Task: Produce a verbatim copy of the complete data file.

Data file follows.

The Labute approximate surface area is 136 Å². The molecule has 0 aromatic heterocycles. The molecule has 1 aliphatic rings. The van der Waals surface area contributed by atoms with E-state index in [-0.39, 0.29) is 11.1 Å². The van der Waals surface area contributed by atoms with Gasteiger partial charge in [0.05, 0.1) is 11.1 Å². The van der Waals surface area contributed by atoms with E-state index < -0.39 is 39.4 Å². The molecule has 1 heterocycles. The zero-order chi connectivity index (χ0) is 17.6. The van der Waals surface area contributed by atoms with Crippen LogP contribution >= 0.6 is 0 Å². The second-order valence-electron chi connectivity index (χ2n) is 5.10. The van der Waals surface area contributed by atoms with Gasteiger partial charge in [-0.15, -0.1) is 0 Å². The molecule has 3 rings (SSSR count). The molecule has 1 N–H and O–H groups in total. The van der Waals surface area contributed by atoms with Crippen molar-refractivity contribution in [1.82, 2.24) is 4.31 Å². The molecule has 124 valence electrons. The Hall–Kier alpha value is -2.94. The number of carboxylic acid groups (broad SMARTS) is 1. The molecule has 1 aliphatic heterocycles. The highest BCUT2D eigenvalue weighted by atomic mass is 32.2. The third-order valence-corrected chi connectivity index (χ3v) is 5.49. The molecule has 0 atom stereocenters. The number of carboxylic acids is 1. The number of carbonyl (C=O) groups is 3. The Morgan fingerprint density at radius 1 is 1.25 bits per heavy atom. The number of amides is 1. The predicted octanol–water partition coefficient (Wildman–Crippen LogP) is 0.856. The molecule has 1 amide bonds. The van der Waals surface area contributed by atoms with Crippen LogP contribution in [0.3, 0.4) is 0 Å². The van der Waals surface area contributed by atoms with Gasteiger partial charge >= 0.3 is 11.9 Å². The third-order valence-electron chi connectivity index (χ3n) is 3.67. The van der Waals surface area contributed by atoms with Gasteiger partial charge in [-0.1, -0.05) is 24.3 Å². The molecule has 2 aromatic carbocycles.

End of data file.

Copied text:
The Labute approximate surface area is 136 Å². The molecule has 0 aromatic heterocycles. The molecule has 1 aliphatic rings. The van der Waals surface area contributed by atoms with E-state index in [-0.39, 0.29) is 11.1 Å². The van der Waals surface area contributed by atoms with Gasteiger partial charge in [0.05, 0.1) is 11.1 Å². The van der Waals surface area contributed by atoms with E-state index < -0.39 is 39.4 Å². The molecule has 1 heterocycles. The zero-order chi connectivity index (χ0) is 17.6. The van der Waals surface area contributed by atoms with Crippen LogP contribution >= 0.6 is 0 Å². The second-order valence-electron chi connectivity index (χ2n) is 5.10. The van der Waals surface area contributed by atoms with Gasteiger partial charge in [-0.15, -0.1) is 0 Å². The molecule has 3 rings (SSSR count). The molecule has 1 N–H and O–H groups in total. The van der Waals surface area contributed by atoms with Crippen molar-refractivity contribution in [1.82, 2.24) is 4.31 Å². The molecule has 124 valence electrons. The Hall–Kier alpha value is -2.94. The number of carboxylic acid groups (broad SMARTS) is 1. The molecule has 1 aliphatic heterocycles. The highest BCUT2D eigenvalue weighted by atomic mass is 32.2. The third-order valence-corrected chi connectivity index (χ3v) is 5.49. The molecule has 0 atom stereocenters. The number of carboxylic acids is 1. The number of carbonyl (C=O) groups is 3. The Morgan fingerprint density at radius 1 is 1.25 bits per heavy atom. The number of amides is 1. The predicted octanol–water partition coefficient (Wildman–Crippen LogP) is 0.856. The molecule has 1 amide bonds. The van der Waals surface area contributed by atoms with Crippen LogP contribution in [0.3, 0.4) is 0 Å². The van der Waals surface area contributed by atoms with Gasteiger partial charge >= 0.3 is 11.9 Å². The third-order valence-electron chi connectivity index (χ3n) is 3.67. The van der Waals surface area contributed by atoms with Gasteiger partial charge in [-0.1, -0.05) is 24.3 Å². The molecule has 2 aromatic carbocycles.